Construction Rating: starstarstarstarstar
Flight Rating: starstarstarstarstar
Overall Rating: starstarstarstarstar
Manufacturer: Art Applewhite Rockets
Art Applewhite Turbo Delta Saucer

A new version of Art's popular 18mm Delta Saucer that has been streamlined in profile and in price. After seeing how this new version flies, you may have to revise your notions about the potential performance of UFO-style rockets.

This kit was tucked in as a complementary gift with my recent order of a couple of Art's saucer kits. At the time, it had not yet been announced on his web site. The kit consists of a single 8.5" by 11" sheet of high quality cardstock upon which all of the parts are printed along with three pages of detailed and well-illustrated instructions printed on two 8.5" by 11" sheets of paper. My kit was printed on hot pink cardstock. Other colors that are available for this kit include white, fluorescent shades of either orange, red or green, and neon yellow. The unassembled parts on the printed sheet appear to be identical to those of any of Art's other low-power Delta saucers.

Art Applewhite Turbo Delta Saucer

I had previously built several versions of the Delta Saucer, ranging in size from the 2.25" diameter Micromaxx version to the 6" diameter 24mm version. Construction of the Turbo version is identical to that of the 13mm to 24mm-sized versions. The included instructions are very detailed and well-illustrated with black-and-white photos of key stages in the construction process. I read through them just to see if anything had changed from previous versions then started construction by cutting out the parts from the cardstock sheet. The design features Art's new, hexagonal motor mount, which has a built-in motor block, so there are only three actual parts to be cut out. The outer edges of the upper and lower shrouds are the only curves that need to be cut. With a fresh #11 blade into my X-Acto knife, I took my time and carefully cut these right on the printed line. All other edges, including the diamond-shaped launch lug hole are straight lines and were easily cut with the help of a metal straightedge.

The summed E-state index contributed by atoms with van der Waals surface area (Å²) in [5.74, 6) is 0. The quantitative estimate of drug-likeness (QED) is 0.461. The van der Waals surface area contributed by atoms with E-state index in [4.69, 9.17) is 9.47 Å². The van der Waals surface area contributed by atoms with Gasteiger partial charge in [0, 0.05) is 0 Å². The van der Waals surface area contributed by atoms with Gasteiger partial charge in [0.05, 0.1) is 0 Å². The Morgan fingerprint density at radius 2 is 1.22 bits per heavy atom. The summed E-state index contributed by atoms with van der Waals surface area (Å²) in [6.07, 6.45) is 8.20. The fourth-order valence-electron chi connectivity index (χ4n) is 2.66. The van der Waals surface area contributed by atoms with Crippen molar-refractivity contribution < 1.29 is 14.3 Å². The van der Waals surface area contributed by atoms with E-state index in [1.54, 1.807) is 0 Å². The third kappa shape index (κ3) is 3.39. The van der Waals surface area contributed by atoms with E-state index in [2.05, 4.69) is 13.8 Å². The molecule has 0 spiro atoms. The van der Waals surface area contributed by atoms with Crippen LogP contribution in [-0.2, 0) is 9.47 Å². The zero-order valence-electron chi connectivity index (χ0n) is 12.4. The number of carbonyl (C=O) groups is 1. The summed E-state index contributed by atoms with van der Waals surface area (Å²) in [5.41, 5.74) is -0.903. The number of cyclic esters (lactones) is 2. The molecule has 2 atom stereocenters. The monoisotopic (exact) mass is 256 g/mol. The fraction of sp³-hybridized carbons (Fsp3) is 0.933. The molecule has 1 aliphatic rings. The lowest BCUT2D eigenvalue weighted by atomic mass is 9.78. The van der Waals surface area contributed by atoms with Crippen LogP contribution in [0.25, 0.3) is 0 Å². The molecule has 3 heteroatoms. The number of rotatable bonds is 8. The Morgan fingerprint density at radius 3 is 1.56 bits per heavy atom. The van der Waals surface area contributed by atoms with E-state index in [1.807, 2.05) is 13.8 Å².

Working in small arcs around the circumference, I pre-curved the upper shroud around my index finger then glued the ends together using the provided tab. The instructions not only recommend using only one type of glue (white glue) but also recommend only one brand (Elmer's Glue-All), applied in a thin, even layer. For once, I actually followed these specifications and was very pleased with the results. Another thing that I did for the first time in this build was to use the shroud's glue tab as intended to join the ends using a lap joint. In the past I had always cut the tab off, along with some additional material in effectively double the tab's width, and then glued it under the two ends of the shroud in a butt joint so that the joint would be flat and even. This time, though, I went with the recommended method and was surprised to find that the result was almost indistinguishable from the more complicated butt joint while being much simpler to assemble.